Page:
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Graduate Student Work in Progress Group

The goal of the Graduate Student Work in Progress Group is to provide a forum for graduate students in political science and related fields to present their work in a structured and collaborative setting.   Presenters have included first and second year students receiving feedback on seminar papers for revision, post-generals students preparing for dissertation colloquia, and senior graduate students preparing for conferences, second colloquia, dissertation defenses, and the job market. With over 20 meetings each year, students of all years in the Political Science Department received detailed and specific feedback on their projects in a constructive, mutually supportive environment.  Whereas other working groups are focused on subfield-specific topics, the Graduate Student Work in Progress Group is explicitly intended to bring graduate students of all interests, background, and experience together in a single forum.  The result is not just better individual projects, but the continued growth of the Political Science community at MIT outside the classroom.

List of presenters, 2010-2011 Academic Year

Fall Semester

Brendan Green, “Two Concepts of Liberty:  American Grand Strategy and the Liberal Tradition”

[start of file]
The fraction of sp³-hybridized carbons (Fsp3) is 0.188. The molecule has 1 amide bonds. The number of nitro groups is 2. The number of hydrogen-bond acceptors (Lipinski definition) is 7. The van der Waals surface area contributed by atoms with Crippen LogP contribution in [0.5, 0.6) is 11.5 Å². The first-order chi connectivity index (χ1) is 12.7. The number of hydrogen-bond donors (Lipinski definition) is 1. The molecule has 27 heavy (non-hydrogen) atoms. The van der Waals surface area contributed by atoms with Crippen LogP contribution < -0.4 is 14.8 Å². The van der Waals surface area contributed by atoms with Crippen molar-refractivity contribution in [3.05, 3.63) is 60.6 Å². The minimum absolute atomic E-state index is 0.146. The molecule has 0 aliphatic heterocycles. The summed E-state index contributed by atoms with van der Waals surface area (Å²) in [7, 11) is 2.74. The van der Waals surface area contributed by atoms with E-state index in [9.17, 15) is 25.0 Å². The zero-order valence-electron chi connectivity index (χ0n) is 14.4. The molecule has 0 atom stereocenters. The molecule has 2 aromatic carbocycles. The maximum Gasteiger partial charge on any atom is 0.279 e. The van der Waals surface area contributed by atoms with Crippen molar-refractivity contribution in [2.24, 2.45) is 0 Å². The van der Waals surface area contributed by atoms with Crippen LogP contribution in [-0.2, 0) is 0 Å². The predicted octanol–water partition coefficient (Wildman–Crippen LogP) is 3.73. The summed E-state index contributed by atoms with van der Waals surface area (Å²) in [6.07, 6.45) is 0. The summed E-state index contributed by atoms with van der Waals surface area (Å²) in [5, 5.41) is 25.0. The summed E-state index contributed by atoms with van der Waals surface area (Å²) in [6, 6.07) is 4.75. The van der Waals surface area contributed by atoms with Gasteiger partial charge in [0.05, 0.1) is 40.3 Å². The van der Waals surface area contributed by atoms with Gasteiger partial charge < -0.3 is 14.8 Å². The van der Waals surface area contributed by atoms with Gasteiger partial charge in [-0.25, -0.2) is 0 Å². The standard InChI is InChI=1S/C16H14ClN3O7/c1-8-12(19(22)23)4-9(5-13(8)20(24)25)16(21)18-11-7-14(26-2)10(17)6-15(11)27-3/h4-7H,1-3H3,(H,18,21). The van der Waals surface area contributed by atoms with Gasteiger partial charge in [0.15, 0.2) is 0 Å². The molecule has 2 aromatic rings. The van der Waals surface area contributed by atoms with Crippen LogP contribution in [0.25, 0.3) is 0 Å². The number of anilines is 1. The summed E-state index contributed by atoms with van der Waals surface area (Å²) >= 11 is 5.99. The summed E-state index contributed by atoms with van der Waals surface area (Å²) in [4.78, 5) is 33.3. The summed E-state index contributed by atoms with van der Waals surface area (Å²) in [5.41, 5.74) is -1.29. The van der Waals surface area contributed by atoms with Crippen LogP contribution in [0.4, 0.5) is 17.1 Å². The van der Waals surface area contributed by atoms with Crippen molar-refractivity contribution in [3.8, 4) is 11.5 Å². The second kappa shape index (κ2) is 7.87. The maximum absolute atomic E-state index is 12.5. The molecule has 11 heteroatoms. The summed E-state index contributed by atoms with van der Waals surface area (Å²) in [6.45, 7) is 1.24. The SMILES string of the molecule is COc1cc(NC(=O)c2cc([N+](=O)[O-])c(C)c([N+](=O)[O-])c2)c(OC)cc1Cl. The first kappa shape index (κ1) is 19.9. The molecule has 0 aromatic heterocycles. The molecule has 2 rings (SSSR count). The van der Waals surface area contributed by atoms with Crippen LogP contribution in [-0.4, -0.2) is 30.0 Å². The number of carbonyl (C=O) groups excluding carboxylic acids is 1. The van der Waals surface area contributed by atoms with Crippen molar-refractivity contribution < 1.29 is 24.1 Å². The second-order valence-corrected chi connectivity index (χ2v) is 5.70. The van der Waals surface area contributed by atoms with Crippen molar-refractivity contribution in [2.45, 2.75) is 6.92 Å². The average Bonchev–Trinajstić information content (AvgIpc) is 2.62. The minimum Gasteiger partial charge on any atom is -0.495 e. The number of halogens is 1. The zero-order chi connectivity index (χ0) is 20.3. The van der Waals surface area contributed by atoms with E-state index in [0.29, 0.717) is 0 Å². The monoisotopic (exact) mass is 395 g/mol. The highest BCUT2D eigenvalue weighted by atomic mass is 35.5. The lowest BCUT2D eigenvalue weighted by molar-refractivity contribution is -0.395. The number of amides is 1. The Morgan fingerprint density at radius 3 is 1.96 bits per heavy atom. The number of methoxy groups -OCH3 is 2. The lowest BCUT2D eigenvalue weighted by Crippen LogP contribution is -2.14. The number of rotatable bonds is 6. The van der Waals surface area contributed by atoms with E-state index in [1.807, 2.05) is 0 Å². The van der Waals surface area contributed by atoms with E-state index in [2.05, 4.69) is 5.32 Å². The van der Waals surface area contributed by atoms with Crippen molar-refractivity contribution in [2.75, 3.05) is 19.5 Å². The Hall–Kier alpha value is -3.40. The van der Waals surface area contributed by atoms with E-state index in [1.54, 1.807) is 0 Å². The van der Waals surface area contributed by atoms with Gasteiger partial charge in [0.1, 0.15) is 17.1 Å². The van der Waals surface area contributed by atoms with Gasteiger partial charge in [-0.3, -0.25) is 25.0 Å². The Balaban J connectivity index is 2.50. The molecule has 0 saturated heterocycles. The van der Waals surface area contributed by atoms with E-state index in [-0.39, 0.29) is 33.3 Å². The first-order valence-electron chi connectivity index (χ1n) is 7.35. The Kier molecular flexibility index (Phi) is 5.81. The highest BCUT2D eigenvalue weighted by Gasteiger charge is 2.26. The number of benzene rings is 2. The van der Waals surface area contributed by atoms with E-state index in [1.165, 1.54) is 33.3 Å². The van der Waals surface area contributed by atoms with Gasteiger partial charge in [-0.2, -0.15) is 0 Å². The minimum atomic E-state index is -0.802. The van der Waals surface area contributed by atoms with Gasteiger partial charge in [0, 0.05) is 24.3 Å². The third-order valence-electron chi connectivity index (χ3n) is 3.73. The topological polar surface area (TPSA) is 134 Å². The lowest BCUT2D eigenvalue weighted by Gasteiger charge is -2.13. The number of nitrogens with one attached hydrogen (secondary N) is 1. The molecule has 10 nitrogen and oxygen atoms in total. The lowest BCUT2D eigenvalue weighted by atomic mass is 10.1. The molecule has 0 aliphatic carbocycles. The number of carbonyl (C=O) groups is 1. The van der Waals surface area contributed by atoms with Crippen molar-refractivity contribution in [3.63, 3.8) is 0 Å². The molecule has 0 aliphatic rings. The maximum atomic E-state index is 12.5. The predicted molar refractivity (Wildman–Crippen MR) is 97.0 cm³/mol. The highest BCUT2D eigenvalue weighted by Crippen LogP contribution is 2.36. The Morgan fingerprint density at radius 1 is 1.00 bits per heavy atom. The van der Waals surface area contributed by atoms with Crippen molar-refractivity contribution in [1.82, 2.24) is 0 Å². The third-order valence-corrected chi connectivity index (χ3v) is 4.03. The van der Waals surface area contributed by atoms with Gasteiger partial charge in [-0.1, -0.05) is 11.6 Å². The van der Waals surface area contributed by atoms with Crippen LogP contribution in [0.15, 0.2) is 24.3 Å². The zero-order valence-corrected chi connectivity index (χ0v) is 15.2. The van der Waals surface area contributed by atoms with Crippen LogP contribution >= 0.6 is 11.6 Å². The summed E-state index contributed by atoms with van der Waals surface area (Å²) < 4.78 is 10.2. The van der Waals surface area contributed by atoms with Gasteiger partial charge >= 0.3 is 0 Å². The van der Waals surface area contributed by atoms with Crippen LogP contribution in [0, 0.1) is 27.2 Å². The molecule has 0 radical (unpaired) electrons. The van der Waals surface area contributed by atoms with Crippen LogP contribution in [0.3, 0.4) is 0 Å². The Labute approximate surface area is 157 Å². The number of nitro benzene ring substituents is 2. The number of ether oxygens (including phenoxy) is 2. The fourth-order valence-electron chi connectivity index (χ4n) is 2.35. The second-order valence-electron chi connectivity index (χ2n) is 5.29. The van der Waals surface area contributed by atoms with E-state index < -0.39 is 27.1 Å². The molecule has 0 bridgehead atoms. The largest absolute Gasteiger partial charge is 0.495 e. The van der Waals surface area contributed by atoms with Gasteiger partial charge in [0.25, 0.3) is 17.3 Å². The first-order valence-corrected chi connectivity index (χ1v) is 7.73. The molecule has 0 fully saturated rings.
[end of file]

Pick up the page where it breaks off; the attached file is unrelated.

Reo Matsuzaki, “Institutions by Imposition: Colonial Lessons for Contemporary State-Building”
Matt Amengual, “Enforcement Without Autonomy: Labor and Environmental Politics in Argentina”
Gabi Kruks-Wisner, “Claiming the State: Exit, Voice, Brokerage, and Access to Public Goods in Rural Rajasthan”
Rachel Wellhausen, “When Governments Break Contracts: Foreign Investment in Ukraine”
Will Norris, “Economic Statecraft with Chinese Characteristics”
Gustavo Setrini, “Clientelism in the Age of Globalization: from Patron-Client to Supplier-client relations in Paraguay's Sugar Industry”
Nicholas Martin, “Explaining Chinese Industrial Structure”
Kai Quek, “Mechanisms of Endogenous Institutional Change”
Jon Lindsay, “The Pacemaker of Bureaucracy: Unintended Consequences of Military Information Technology Usage”
Akshay Mangla, “Rights for the Voiceless: The State, Civil Society and Primary Education in Rural India”
Mike Sances, "Campaign Funding Disclosures and Mass Political Attitudes"

Spring Semester

Daniel Altman, "The Strategist's Curse: False Optimism as a Cause of War."  
Erica Dobbs, "Social Partnership versus Sectarianism: Trade Union Responses to Immigration in the Republic of Ireland and Northern Ireland"
Michele Margolis, “The Bias of Uninformed Voters”
Kai Quek, "Integrating Models, Experiments, and Case Studies in IR." 
Joseph Torigian, "Winning or Learning?: Continuity in China's Taiwan Policy." 
Jeremy Ferwerda,  "The Effect of Compulsory Voting: Evidence From Austria"
Tobias Harris, "Bureaucrats under pressure: How Japan's elite bureaucrats responded to administrative reform"  
Joyce Lawrence, "Trade Networks and Fiscal Stimulus”
Krista Loose and David Jae, “Explaining Unequal Participation: The Differential Effect of Winter Weather of Voter Turnout”
Greg Distelhorst, “Understanding Government Transparency Activism in China

 


 


 
Massachusetts Institute of Technology